Ixodes spp. tick-borne zoonotic diseases are present across the Holarctic in humans, domestic animals, and wildlife. Small mammals are reservoirs for the rickettsial pathogen Anaplasma phagocytophilum and tick vectors may include catholic-feeding bridge vectors as well as host-specialist or nidicolous ticks. Far western North American communities in which A. phagocytophilum is maintained are complex ecologically, with multiple reservoir host and tick species, multiple strains of the bacterial pathogen A. phagocytophilum and differences in dynamics of hosts and vectors across heterogeneous landscapes. We evaluated sites in northern California in order to identify primarily nidicolous ticks and the hosts they infest. A total of 667 ticks was found in 11 study sites, including 288 on flags and 379 attached to small mammals. Larvae were over-represented among attached ticks and adults on flags. The most abundant species was I. pacificus. Two-hundred fourteen nidicolous ticks were found, most abundantly I. angustus and I. spinipalpis. All adult I. ochotonae, I. auritulus, I. angustus, I. jellisoni, and I. woodi were female, while the male:female ratio of I. spinipalpis was 1.2:1 and 1:1 for I. pacificus. The greatest number of ticks was obtained from Tamias ochrogenys, Peromyscus spp., and Neotoma fuscipes. Of 234 small mammal individuals that were infested with Ixodes spp., only 81 (34.6%) were infested with I. pacificus. The remaining infested small mammals hosted nidicolous tick species. Eight ticks were PCR-positive, including 6 I. pacificus (one adult, one larva, and 6 nymphs), and 2 adult I. ochotonae and high PCR prevalences of 18% and 9% were detected in woodrats and chipmunks, respectively. Nymphal I. angustus ticks were active year-long with a possible increase in August while larval activity was only observed in December and spring months and adults only during spring and fall. Overall, we show high tick species richness and year-round high levels of

  3. Infection of Ixodes spp. tick cells with different Anaplasma phagocytophilum isolates induces the inhibition of apoptotic cell death.

    PubMed

    Alberdi, Pilar; Ayllón, Nieves; Cabezas-Cruz, Alejandro; Bell-Sakyi, Lesley; Zweygarth, Erich; Stuen, Snorre; de la Fuente, José

    2015-09-01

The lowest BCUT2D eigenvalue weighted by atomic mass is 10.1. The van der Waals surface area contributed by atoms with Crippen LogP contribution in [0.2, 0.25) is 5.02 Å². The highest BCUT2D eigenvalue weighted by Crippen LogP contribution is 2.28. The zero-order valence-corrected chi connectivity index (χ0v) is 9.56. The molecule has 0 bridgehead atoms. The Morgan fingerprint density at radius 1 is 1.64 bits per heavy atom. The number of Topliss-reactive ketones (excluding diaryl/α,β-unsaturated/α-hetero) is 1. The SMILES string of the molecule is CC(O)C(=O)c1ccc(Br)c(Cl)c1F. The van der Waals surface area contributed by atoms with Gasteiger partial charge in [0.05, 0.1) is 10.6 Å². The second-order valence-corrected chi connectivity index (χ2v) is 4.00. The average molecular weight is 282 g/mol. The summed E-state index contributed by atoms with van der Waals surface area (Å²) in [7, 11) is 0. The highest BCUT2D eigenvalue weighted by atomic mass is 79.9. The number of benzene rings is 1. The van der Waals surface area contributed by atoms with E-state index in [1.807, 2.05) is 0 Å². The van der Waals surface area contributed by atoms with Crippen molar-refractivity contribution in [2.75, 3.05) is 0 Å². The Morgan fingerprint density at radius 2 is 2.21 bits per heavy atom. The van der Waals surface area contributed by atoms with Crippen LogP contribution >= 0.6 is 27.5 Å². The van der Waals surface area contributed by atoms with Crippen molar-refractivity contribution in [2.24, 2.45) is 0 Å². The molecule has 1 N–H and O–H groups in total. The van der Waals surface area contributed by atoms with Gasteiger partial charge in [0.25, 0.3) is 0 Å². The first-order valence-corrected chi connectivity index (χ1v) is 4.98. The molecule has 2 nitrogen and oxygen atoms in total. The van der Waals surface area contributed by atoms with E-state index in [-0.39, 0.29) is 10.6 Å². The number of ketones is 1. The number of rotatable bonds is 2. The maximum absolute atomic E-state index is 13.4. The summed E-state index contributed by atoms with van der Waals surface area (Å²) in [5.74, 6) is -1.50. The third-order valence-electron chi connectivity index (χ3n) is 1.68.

Anaplasma phagocytophilum is an intracellular rickettsial pathogen transmitted by Ixodes spp. ticks, which causes granulocytic anaplasmosis in humans, horses and dogs and tick-borne fever (TBF) in ruminants. In the United States, human granulocytic anaplasmosis (HGA) is highly prevalent while TBF has not been reported. However, in Europe the situation is the opposite, with high prevalence for TBF in sheep and low prevalence of HGA. The origin of these differences has not been identified and our hypothesis is that different A. phagocytophilum isolates impact differently on tick vector capacity through inhibition of apoptosis to establish infection of the tick vector. In this study we used three different isolates of A. phagocytophilum of human, canine and ovine origin to infect the Ixodes ricinus-derived cell line IRE/CTVM20 and the Ixodes scapularis-derived cell line ISE6 in order to characterize the effect of infection on the level of tick cell apoptosis. Inhibition of apoptosis was observed by flow cytometry as early as 24h post-infection for both tick cell lines and all three isolates of A. phagocytophilum, suggesting that pathogen infection inhibits apoptotic pathways to facilitate infection independently of the origin of the A. phagocytophilum isolate and tick vector species. However, infection with A. phagocytophilum isolates inhibited the intrinsic apoptosis pathway at different levels in I. scapularis and I. ricinus cells. These results suggested an impact of vector-pathogen co-evolution on the adaptation of A. phagocytophilum isolates to grow in tick cells as each isolate grew better in the tick cell line derived from its natural vector species. These results increase our understanding of the mechanisms of A. phagocytophilum infection and multiplication and suggest that multiple mechanisms may affect disease prevalence in different geographical regions. PMID:26183310